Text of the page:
A case study of a patient with acute liver failure (ALF) was admitted with some Wilson disease (WD) biomarkers but not others highlighting the need for better guidelines on the differential diagnosis of fulminate WD from ALF and acute-on-chronic liver failure (ACLF). The case report was published in ACG Case Reports Journal.

The 36-year-old male patient was admitted after experiencing a seizure. He had a history of seizures, chronic hepatitis B, alcohol use, and was HIV-positive. Initial imaging workup found hepatosplenomegaly, distension of the gallbladder with wall thickening, a mild reversal of flow in the hepatic portal vein, and ascites.

Read more about WD differential diagnosis

He received a heparin infusion for possible thrombosis of the portal vein and 2 units of red blood cells due to a hemoglobin level of 6.4 g/dL. He was managed for ACLF and acute liver injury, and an extensive laboratory workup revealed a ceruloplasmin (Cp) level of 6 mg/dL. 

Further workup for fulminate WD (FWD) revealed no Kayser-Fleischer rings or sunflower cataracts on examination of the eyes, but 24-hour urine copper was elevated at 180 mg/L. Liver biopsy was negative for copper and showed some bridging fibrosis and patchy hepatocyte dropout but no definite cirrhosis. Hepatic copper levels were found to be 18 mcg/g.

MRI of the brain revealed no findings suggestive of WD but an increased T1 signal within the bilateral globus pallidi, which suggested chronic liver disease. Whole-exome sequencing found no pathogenic ATP7B variants normally associated with WD.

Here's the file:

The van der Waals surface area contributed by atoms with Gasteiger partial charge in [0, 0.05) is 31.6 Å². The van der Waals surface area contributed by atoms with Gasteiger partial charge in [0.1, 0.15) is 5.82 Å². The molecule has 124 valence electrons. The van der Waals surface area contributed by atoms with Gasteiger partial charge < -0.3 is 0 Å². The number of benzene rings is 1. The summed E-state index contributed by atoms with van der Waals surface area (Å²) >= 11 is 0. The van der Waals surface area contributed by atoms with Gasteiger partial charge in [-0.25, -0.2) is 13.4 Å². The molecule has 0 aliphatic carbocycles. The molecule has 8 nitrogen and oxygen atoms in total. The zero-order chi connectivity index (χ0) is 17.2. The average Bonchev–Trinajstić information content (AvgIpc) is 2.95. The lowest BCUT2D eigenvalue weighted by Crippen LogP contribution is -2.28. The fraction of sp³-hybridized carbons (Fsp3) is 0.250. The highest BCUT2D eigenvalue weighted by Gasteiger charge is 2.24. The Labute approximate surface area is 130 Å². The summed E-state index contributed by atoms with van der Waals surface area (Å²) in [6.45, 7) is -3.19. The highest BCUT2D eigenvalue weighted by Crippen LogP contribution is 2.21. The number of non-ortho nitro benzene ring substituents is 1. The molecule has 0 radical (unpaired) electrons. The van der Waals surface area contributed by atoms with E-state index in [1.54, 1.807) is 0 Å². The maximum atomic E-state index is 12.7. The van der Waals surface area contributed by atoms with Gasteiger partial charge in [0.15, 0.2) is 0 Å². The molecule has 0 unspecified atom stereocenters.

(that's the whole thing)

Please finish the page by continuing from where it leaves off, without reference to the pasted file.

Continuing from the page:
The Leipzig score, endorsed by the European Association for the Study of the Liver, was 3 for the patient, indicating that WD was possible but could not be ruled in. The diagnostic algorithm used by the American Association for the Study of Liver Diseases (AASLD) at the time of the patient’s presentation ruled out WD due to a hepatic liver level of less than 50 mcg/g.

In contrast, an algorithm that was inspired by both the AASLD and Leipzig scores would have ruled the patient in based on their elevated CP and 24-hour urine copper excretion levels. This algorithm is similar to the AASLD’s current algorithm, which was released after the patient’s discharge. Under this current AASLD algorithm, the patient would have been misdiagnosed with WD without the need for ATP7B sequencing or biopsy.

“Ultimately, we feel that alcohol-related hepatitis is a more probable diagnosis given biopsy findings and AT7B sequencing,” the authors wrote.

“Our case highlights the need for further research on copper dysregulation in ALF and ACLF. Although early treatment is vital for a good prognosis in FWD and FWD is relatively common in young patients with ALF/ACLF, little research on copper biomarkers in this setting hinders accurate diagnosis and prompt treatment,” they added.

The patient also experienced acute pancreatitis and acalculous cholecystitis during their hospital stay. Ultimately, the patient was deemed not suitable for liver transplant and was released to home hospice care. He died 2 months after discharge.


Diamond E, Newman J, Schalet R, Lap CJ, Abutaleb AO. Dysregulation of copper metabolism in a patient with acute-on-chronic liver failure worked up for fulminant Wilson disease. ACG Case Rep J. July 7, 2023. doi:10.14309/crj.0000000000001084